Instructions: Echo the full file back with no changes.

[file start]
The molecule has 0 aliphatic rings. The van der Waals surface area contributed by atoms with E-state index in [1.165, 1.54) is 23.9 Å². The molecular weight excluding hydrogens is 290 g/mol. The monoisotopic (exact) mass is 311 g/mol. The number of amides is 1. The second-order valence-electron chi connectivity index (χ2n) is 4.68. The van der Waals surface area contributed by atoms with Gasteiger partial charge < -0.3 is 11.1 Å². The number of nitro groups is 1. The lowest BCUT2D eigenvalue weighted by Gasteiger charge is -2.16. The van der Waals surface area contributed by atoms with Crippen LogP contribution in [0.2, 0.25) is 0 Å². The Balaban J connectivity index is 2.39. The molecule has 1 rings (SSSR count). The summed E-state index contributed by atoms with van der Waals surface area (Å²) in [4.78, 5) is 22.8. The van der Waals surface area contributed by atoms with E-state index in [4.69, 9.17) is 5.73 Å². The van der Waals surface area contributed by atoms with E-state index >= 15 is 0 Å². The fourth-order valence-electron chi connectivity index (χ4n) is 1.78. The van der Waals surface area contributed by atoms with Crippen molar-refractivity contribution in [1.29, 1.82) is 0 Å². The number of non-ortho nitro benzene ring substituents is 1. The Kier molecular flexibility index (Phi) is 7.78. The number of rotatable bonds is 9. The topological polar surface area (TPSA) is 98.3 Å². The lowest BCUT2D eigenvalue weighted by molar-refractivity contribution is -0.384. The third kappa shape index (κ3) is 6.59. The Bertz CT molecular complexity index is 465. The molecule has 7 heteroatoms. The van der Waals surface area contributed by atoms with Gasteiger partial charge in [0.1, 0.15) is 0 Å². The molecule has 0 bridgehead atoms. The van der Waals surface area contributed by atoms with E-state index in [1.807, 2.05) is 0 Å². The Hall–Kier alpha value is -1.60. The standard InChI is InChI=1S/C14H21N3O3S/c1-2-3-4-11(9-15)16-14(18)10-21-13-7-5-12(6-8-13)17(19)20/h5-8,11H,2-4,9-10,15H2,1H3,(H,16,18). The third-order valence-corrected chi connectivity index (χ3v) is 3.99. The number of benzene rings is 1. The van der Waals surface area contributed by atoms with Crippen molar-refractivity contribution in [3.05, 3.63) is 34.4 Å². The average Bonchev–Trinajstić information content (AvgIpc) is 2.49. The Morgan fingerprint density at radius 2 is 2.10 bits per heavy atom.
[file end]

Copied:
The molecule has 0 aliphatic rings. The van der Waals surface area contributed by atoms with E-state index in [1.165, 1.54) is 23.9 Å². The molecular weight excluding hydrogens is 290 g/mol. The monoisotopic (exact) mass is 311 g/mol. The number of amides is 1. The second-order valence-electron chi connectivity index (χ2n) is 4.68. The van der Waals surface area contributed by atoms with Gasteiger partial charge < -0.3 is 11.1 Å². The number of nitro groups is 1. The lowest BCUT2D eigenvalue weighted by Gasteiger charge is -2.16. The van der Waals surface area contributed by atoms with Crippen LogP contribution in [0.2, 0.25) is 0 Å². The Balaban J connectivity index is 2.39. The molecule has 1 rings (SSSR count). The summed E-state index contributed by atoms with van der Waals surface area (Å²) in [4.78, 5) is 22.8. The van der Waals surface area contributed by atoms with E-state index in [4.69, 9.17) is 5.73 Å². The van der Waals surface area contributed by atoms with E-state index >= 15 is 0 Å². The fourth-order valence-electron chi connectivity index (χ4n) is 1.78. The van der Waals surface area contributed by atoms with Crippen molar-refractivity contribution in [1.29, 1.82) is 0 Å². The number of non-ortho nitro benzene ring substituents is 1. The Kier molecular flexibility index (Phi) is 7.78. The number of rotatable bonds is 9. The topological polar surface area (TPSA) is 98.3 Å². The lowest BCUT2D eigenvalue weighted by molar-refractivity contribution is -0.384. The third kappa shape index (κ3) is 6.59. The Bertz CT molecular complexity index is 465. The molecule has 7 heteroatoms. The van der Waals surface area contributed by atoms with Gasteiger partial charge in [0.1, 0.15) is 0 Å². The molecule has 0 bridgehead atoms. The van der Waals surface area contributed by atoms with E-state index in [1.807, 2.05) is 0 Å². The Hall–Kier alpha value is -1.60. The standard InChI is InChI=1S/C14H21N3O3S/c1-2-3-4-11(9-15)16-14(18)10-21-13-7-5-12(6-8-13)17(19)20/h5-8,11H,2-4,9-10,15H2,1H3,(H,16,18). The third-order valence-corrected chi connectivity index (χ3v) is 3.99. The number of benzene rings is 1. The van der Waals surface area contributed by atoms with Crippen molar-refractivity contribution in [3.05, 3.63) is 34.4 Å². The average Bonchev–Trinajstić information content (AvgIpc) is 2.49. The Morgan fingerprint density at radius 2 is 2.10 bits per heavy atom.